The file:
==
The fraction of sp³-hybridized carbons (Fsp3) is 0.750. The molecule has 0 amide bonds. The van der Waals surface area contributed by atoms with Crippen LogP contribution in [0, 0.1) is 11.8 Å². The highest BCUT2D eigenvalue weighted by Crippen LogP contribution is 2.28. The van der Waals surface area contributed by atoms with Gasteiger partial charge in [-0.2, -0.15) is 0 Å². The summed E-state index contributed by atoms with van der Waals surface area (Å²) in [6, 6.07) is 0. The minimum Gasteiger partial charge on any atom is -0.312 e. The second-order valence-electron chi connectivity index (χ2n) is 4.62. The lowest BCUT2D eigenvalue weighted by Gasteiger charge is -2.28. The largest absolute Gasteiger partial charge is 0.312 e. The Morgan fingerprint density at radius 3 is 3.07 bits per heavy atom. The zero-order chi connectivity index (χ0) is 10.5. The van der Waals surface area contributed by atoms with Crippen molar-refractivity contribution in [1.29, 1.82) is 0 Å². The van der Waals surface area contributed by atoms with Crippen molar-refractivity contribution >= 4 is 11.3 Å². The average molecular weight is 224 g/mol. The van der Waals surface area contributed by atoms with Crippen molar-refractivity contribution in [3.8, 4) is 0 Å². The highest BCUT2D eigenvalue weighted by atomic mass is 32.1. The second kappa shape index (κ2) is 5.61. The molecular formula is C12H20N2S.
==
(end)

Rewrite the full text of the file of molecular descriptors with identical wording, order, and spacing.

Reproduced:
The fraction of sp³-hybridized carbons (Fsp3) is 0.750. The molecule has 0 amide bonds. The van der Waals surface area contributed by atoms with Crippen LogP contribution in [0, 0.1) is 11.8 Å². The highest BCUT2D eigenvalue weighted by Crippen LogP contribution is 2.28. The van der Waals surface area contributed by atoms with Gasteiger partial charge in [-0.2, -0.15) is 0 Å². The summed E-state index contributed by atoms with van der Waals surface area (Å²) in [6, 6.07) is 0. The minimum Gasteiger partial charge on any atom is -0.312 e. The second-order valence-electron chi connectivity index (χ2n) is 4.62. The lowest BCUT2D eigenvalue weighted by Gasteiger charge is -2.28. The largest absolute Gasteiger partial charge is 0.312 e. The Morgan fingerprint density at radius 3 is 3.07 bits per heavy atom. The zero-order chi connectivity index (χ0) is 10.5. The van der Waals surface area contributed by atoms with Crippen molar-refractivity contribution in [1.29, 1.82) is 0 Å². The van der Waals surface area contributed by atoms with Crippen molar-refractivity contribution >= 4 is 11.3 Å². The average molecular weight is 224 g/mol. The van der Waals surface area contributed by atoms with Crippen molar-refractivity contribution in [3.8, 4) is 0 Å². The highest BCUT2D eigenvalue weighted by atomic mass is 32.1. The second kappa shape index (κ2) is 5.61. The molecular formula is C12H20N2S.